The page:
Chrétienne Bowier works for FCP Indonesia!

March three, I landed on Indonesian soil to support, as needed, the Female Cancer Program (FCP). My work base is in the Gynecology and Oncology Department at the leading academic hospital Cipto Mangunkusumo, located in the heart of bustling and chaotic Jakarta.

With my colleagues at the hospital

In Jakarta, from the University of Indonesia, a strong FCP team of physicians and midwives has been working since 2004, committed to the fight against cervical cancer, building their expertise and experience over the years. Due to the success and strength of the Jakarta team, since 2007 the FCP has expanded to other sub-areas: Bali, South Kalimantan, North Sumatra, East Java, Central Java/Tasikmalaya and North Sulawesi. Lombok was added in 2013. With the tremendous support, both medico-organizational and financial, from the Female Cancer Foundation, the FCP team has been able to launch and support cervical cancer prevention programs there for several years. In 2015, the FCP will expand again, this time to the islands of Flores and West Papua.

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Awareness in Mataram, Lombok

Screening in Mataram, Lombok

From March 14 to 24, I went on a mission with FCF project manager Carlien Marree and several gynecologists from FCP Jakarta to the islands of Flores, Lombok and West Papua.

The mission had two main objectives: evaluation of the ongoing female cancer program in Lombok and establishing important contacts in Ende (Flores) and Sorong (West Papua) with the local government and various agencies within the health care system as a foundation for the start of the program in these areas. This was the perfect opportunity for me to learn more about their working methods and experience the start-up of the program from the beginning. It has been enormously instructive and has also made me realize that implementing a well thought-out program with simple screening and treatment is not always so easy. The most difficult barrier lies mainly in communication, cultural and religious differences which often result in opinions, principles, norms and values within the Indonesian population, which are sometimes difficult for us Dutch to understand. There are women whose screening with acetic acid (the VIA technique) shows that they have an increased risk of developing cervical cancer due to abnormal cell formation. Therefore, they are eligible for direct treatment with cryotherapy, and FCP can offer this at no cost. However, some women do not want the treatment because their husbands do not consent to it, thus closing the discussion. In the Netherlands, this would be incomprehensible to many people.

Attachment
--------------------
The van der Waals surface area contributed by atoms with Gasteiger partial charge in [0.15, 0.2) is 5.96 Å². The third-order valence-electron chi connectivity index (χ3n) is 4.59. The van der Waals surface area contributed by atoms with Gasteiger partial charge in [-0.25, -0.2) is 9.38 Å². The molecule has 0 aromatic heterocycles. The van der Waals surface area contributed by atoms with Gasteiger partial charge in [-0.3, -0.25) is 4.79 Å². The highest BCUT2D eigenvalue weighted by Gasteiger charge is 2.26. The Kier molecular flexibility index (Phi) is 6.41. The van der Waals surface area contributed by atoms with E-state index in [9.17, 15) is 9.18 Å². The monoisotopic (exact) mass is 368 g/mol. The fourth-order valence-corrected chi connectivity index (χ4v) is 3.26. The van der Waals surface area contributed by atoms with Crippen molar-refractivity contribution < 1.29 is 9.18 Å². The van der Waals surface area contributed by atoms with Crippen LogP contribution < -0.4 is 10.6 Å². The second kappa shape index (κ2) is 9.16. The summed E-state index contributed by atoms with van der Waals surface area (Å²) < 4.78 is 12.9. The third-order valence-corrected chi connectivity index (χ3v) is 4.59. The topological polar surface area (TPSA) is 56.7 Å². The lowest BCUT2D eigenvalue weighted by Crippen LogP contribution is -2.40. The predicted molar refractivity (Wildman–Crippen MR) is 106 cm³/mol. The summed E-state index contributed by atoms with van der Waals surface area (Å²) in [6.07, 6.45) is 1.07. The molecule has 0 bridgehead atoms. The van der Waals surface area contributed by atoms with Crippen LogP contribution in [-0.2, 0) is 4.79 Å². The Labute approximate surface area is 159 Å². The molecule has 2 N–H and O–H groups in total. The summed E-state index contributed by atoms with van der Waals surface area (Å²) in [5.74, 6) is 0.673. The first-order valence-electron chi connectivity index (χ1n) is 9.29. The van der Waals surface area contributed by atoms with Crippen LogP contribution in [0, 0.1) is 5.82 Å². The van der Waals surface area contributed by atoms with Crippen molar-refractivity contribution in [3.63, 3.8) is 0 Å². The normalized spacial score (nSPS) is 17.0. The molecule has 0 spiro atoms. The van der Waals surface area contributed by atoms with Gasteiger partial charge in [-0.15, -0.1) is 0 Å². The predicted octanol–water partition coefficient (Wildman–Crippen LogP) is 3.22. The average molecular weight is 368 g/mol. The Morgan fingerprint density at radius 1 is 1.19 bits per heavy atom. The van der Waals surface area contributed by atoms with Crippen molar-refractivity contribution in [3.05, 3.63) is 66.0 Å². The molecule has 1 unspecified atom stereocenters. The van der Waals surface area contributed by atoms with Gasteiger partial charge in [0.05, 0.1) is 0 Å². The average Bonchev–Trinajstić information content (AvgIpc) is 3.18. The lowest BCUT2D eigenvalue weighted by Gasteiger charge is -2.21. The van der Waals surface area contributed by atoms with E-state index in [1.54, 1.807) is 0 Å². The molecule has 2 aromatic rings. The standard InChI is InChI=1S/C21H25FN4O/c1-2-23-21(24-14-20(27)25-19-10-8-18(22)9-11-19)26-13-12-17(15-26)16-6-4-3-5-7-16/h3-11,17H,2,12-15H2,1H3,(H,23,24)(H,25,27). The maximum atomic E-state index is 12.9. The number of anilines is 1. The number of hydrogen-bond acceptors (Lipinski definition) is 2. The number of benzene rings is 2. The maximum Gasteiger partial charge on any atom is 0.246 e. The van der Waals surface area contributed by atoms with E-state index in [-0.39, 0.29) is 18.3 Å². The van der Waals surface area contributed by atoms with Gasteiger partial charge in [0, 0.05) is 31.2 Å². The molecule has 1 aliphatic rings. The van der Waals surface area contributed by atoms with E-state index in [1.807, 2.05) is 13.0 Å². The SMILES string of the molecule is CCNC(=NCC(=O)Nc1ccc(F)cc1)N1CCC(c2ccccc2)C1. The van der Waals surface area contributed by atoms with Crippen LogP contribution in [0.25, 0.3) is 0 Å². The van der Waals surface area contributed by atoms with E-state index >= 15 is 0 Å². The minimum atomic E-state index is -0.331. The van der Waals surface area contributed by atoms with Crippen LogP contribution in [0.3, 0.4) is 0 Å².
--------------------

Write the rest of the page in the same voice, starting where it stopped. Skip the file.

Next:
Dr. Gatot (FCP) gives a presentation to midwives and doctors at the district hospital in Ende, Flores.

In the course of my work, I realize that the biggest challenge to maintaining the FCP is particularly about changing mindsets among people. This is something that you do not achieve within a short period of time, but requires a lot of patience. In the end, hopefully the perseverer will win and patience will pay off. During the mission to Lombok, I was surprised by the wonderful enthusiasm of the doctors and midwives and their ambition to improve the program and expand it to a larger area in Lombok. There is good cooperation between the hospital, the puskesmas (small health centers), other health authorities and support from the local government. During the first contacts with the doctors and midwives in Ende and Sorong we saw the same positive strength and drive. The local government also supports the program.

Last year, the Ministry of Health launched a national cervical cancer prevention program. Implementation of this program represents a huge change within the system and ultimately provides access to screen all women within certain age range for cervical cancer in the future. Women have the right to good care and the possibility of early treatment. The Netherlands has had the population screening for cervical cancer in women between the ages of 30 and 60 since 1976, who receive invitations every 5 years from the National Institute for Public Health and the Environment. Because of this prevention program, advanced stages of this cancer are now rare. It would be so wonderful if Indonesia can also reach this point in the future and fewer women die from this terrible form of cancer. FCP is creating a pathway to this ultimate goal and saving many women in the process.

Meeting with the head of the district government in Sorong, West Papua.

At the end of May, doctors and midwives in Flores and West Papua will be trained to perform VIA screening and cryotherapy. After that, awareness will be created among locals and I hope as many women (and men!) as possible will understand the importance of their own body's health and come to the See & Treat.

Meanwhile, I enjoy my work here, the lovely people around me and the delicious Indonesian food.